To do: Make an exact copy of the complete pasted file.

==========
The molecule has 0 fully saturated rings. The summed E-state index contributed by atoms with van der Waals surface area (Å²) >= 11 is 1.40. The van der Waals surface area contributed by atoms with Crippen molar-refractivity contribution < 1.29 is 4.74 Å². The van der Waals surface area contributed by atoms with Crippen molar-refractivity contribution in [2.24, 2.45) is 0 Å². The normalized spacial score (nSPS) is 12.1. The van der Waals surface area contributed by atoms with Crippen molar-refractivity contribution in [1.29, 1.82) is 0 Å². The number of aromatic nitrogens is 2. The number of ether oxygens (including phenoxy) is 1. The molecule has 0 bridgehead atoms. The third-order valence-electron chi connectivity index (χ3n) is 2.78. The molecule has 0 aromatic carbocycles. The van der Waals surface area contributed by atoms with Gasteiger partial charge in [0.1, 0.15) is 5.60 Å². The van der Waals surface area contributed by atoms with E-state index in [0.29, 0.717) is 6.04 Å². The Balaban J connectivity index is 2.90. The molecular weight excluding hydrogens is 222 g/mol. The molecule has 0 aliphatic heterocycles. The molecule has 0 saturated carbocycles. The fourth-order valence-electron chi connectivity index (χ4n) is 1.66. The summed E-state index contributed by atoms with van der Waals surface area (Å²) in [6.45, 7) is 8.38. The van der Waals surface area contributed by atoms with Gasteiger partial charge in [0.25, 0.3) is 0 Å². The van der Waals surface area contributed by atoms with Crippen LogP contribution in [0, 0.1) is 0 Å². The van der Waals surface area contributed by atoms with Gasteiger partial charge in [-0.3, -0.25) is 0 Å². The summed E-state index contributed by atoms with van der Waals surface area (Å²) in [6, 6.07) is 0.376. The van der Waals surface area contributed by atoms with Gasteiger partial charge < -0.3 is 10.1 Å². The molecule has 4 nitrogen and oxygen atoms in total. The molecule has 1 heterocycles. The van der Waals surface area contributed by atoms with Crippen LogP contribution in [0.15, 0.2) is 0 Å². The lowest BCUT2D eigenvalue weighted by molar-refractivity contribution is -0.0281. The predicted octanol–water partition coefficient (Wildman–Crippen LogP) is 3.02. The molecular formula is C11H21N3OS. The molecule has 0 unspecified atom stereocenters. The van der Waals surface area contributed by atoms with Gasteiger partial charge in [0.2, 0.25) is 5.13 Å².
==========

The molecule has 0 fully saturated rings. The summed E-state index contributed by atoms with van der Waals surface area (Å²) >= 11 is 1.40. The van der Waals surface area contributed by atoms with Crippen molar-refractivity contribution < 1.29 is 4.74 Å². The van der Waals surface area contributed by atoms with Crippen molar-refractivity contribution in [2.24, 2.45) is 0 Å². The normalized spacial score (nSPS) is 12.1. The van der Waals surface area contributed by atoms with Crippen molar-refractivity contribution in [1.29, 1.82) is 0 Å². The number of aromatic nitrogens is 2. The number of ether oxygens (including phenoxy) is 1. The molecule has 0 bridgehead atoms. The third-order valence-electron chi connectivity index (χ3n) is 2.78. The molecule has 0 aromatic carbocycles. The van der Waals surface area contributed by atoms with Gasteiger partial charge in [0.1, 0.15) is 5.60 Å². The van der Waals surface area contributed by atoms with E-state index in [0.29, 0.717) is 6.04 Å². The Balaban J connectivity index is 2.90. The molecular weight excluding hydrogens is 222 g/mol. The molecule has 0 aliphatic heterocycles. The molecule has 0 saturated carbocycles. The fourth-order valence-electron chi connectivity index (χ4n) is 1.66. The summed E-state index contributed by atoms with van der Waals surface area (Å²) in [6.45, 7) is 8.38. The van der Waals surface area contributed by atoms with Gasteiger partial charge in [0.25, 0.3) is 0 Å². The van der Waals surface area contributed by atoms with Crippen LogP contribution in [0, 0.1) is 0 Å². The van der Waals surface area contributed by atoms with Gasteiger partial charge in [-0.3, -0.25) is 0 Å². The summed E-state index contributed by atoms with van der Waals surface area (Å²) in [6, 6.07) is 0.376. The van der Waals surface area contributed by atoms with Gasteiger partial charge < -0.3 is 10.1 Å². The molecule has 4 nitrogen and oxygen atoms in total. The molecule has 1 heterocycles. The van der Waals surface area contributed by atoms with Crippen LogP contribution in [0.15, 0.2) is 0 Å². The lowest BCUT2D eigenvalue weighted by molar-refractivity contribution is -0.0281. The predicted octanol–water partition coefficient (Wildman–Crippen LogP) is 3.02. The molecular formula is C11H21N3OS. The molecule has 0 unspecified atom stereocenters. The van der Waals surface area contributed by atoms with Gasteiger partial charge in [0.2, 0.25) is 5.13 Å².